This paper documents two propositions on the effects of hormones in muroid rodents: (1) that hormones act upon discrete, homogeneous sets of neurons in the central nervous system that are part of the circuitry of: motivational systems; and (2) that hormones initiate and maintain, by means of their actions on neurons, a few, discrete "reproductive states" in which all of the social behaviors of muroid rodents are organized into purposive social strategies.

The first proposition, that hormones act upon neurons of motivational systems, originates from two traditions, brain research and ethology. Brain research, in recent years has begun to analyze behavior in terms of the operations of specific neuronal circuitry. Ethology, in some cases, has attempted to conceptualize behavior in terms of motivational systems.

My original training and perspective came from brain research. I began work by recording from individual neurons during defense behavior in cats and correlating the activity of neurons to the behavior of the animal (Adams, 1968). With many researchers in the field, I have come to share a general working assumption that behavior is organized by circuits of discrete, homogeneous sets of neurons with connections at least partly determined by instructions in the genetic code, and that these circuits are responsible for the organization of behavior under various stimulus conditions and contexts. From this assumption, it follows logically that hormones, as well as learning and imprinting, should influence behavior by changing and modifying the operations of the basic neuronal circuitry of behavior.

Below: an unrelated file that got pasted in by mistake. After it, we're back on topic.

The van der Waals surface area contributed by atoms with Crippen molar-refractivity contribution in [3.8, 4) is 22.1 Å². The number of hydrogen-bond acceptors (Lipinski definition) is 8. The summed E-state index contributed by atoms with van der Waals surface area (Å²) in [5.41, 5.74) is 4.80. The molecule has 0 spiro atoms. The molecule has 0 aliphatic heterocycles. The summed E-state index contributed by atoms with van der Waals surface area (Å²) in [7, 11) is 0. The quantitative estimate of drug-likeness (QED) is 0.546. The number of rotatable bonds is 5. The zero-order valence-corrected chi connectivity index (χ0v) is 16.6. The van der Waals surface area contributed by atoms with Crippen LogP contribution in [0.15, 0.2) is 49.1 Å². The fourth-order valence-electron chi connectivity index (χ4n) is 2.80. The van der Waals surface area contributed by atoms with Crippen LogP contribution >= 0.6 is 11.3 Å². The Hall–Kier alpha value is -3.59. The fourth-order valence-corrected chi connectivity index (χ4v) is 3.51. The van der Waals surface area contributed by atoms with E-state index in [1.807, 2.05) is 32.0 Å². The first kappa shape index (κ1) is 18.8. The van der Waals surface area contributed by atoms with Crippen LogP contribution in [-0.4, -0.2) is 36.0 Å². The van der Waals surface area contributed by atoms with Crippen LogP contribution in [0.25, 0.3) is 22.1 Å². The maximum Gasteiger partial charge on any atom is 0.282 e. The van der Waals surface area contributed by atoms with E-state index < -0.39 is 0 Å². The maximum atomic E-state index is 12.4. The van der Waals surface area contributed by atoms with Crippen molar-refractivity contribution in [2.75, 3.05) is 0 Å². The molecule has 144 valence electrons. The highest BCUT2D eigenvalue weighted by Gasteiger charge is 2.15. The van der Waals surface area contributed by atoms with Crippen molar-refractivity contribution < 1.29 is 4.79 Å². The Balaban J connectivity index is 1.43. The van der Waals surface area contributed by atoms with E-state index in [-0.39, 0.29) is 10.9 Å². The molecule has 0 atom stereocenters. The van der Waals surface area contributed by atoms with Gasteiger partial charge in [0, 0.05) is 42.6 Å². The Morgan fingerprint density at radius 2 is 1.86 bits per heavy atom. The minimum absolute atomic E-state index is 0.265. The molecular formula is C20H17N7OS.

More recently I have worked within the tradition of ethology and tried to deduce the neuronal organization of behavior by observations of behavioral sequences. From empirical observations (Lehman and Adams, 1977) and from a review of the literature on behavior of muroid rodents (Adams, submitted for publication), I have come to the conclusion that aggressive social interactions in these animals are organized in terms of four motivational systems. These four motivational systems, I have called defense, offense, submission, and exploration/marking. They are activated by four corresponding motivational mechanisms which are hypothesized to consist of discrete, homogeneous sets of neurons which activate the particular sets of motor patterns which may be observed in a given social context. Defense is activated in response to a potential predator, an unfamiliar conspecific, or (in the case of a lactating female only) any other animal; it is rarely seen in "tamed" or laboratory animals, but characterizes the behavior of wild animals or laboratory animals with certain olfactory or forebrain lesions. Offense is activated in response to unfamiliar conspecifics, other males (if the protagonist is a male), or in conditions of hunger or sexual deprivation when fighting over a piece of food or a potential mate. Submission is activated by the same stimuli as defense but only when the opponent is a familiar consociate; the motor patterns are similar to those of defense in many cases, but are less damaging and may include special submissive patterns. Ex:ploration/marking is activated in response to odors of the opposite sex or of unfamiliar conspecifics and corresponds, to a great extent, to what Beach (1976a) has called "proceptivity." In order to explain how an animal shifts from defense to submission in the presence of a familiar oonsociate opponent, I have suggested that there is a "consociate modulator" which is a brain mechanism responsive to familiar consociate stimuli and which facilitates the submission and inhibits the defense motivational mechanism.